Is the bioethanol still as advantageous amidst the rise in fuel prices?

l’essentielIn line with other fuels, bioethanol has experienced a significant price increase in recent months. While it used to be seen as an affordable fuel option, is it still a cost-effective solution for motorists who can switch to it?

At the time of the surge in diesel or unleaded prices last year, many French people chose to install bioethanol conversion kits to reduce their fuel costs at the gas pump. At that time, this choice allowed for at least a 50% reduction in the cost of a full tank, while bioethanol was priced at 80 cents.

A lire aussi : DOSSIER. Hausse des prix des carburants : la flambée qui met l’exécutif sous pression

The cost of installation by a specialized mechanic, which averaged between 800 and 1,200 euros, could be quickly recouped. After driving tens of thousands of kilometers, the bioethanol became profitable, even though its fuel consumption is 20% higher than that of gasoline.

Can we go back to using the euro?

But since then, the situation has changed, and the price of bioethanol has also experienced a spectacular increase. So much so that in January of this year, the liter exceeded the €1.10 mark, representing an increase of over 40% in one year! While gasoline, which accounts for 25% of the composition of bioethanol, has not experienced such a significant increase, how can we explain this surge?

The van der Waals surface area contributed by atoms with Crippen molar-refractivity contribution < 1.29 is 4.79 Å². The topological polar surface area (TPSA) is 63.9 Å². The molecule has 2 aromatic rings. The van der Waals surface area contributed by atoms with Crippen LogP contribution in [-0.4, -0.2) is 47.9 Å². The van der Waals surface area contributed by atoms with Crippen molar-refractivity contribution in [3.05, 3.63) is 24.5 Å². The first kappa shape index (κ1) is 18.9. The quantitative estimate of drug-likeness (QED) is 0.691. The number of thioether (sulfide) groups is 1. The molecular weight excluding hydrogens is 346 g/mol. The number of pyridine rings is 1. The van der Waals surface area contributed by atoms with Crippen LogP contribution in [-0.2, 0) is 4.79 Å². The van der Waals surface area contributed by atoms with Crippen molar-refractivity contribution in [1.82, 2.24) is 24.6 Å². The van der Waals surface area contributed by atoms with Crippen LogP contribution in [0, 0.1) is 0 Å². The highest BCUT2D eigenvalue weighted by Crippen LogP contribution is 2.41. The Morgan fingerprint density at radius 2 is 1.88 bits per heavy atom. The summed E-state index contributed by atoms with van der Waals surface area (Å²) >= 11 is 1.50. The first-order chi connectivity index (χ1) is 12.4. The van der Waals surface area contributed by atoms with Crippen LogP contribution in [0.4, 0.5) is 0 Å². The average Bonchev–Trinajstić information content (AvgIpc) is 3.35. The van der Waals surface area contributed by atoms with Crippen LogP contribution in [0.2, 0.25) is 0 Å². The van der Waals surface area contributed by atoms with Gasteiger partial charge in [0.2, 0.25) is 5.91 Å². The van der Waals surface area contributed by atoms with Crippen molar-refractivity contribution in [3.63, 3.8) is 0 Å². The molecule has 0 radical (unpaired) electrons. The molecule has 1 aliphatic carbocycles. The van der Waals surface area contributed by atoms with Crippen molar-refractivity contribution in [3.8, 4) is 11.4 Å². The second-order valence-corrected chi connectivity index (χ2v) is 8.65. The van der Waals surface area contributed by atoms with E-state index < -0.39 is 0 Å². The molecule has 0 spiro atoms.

Elle est tout simplement due à l’envolée spectaculaire du prix des autres éléments qui servent à fabriquer le précieux carburant. Des matières premières agricoles comme le maïs ou le blé, jusqu’au gaz qui intervient dans la distillation, tous les coûts de fabrication ont drastiquement augmenté.

The actors in the sector are reassuring, stating that the crisis is over. They provide evidence that today, according to the latest figures published by the Ministry of Ecological Transition in early September, the price of a liter of bioethanol has dropped to an average of €1.02, largely due to the decrease in gas prices. A return to values below €1 is announced in the coming weeks. So even though barely over 20% of vehicles in circulation are eligible for the scheme, it could once again be popular.

Comments are closed.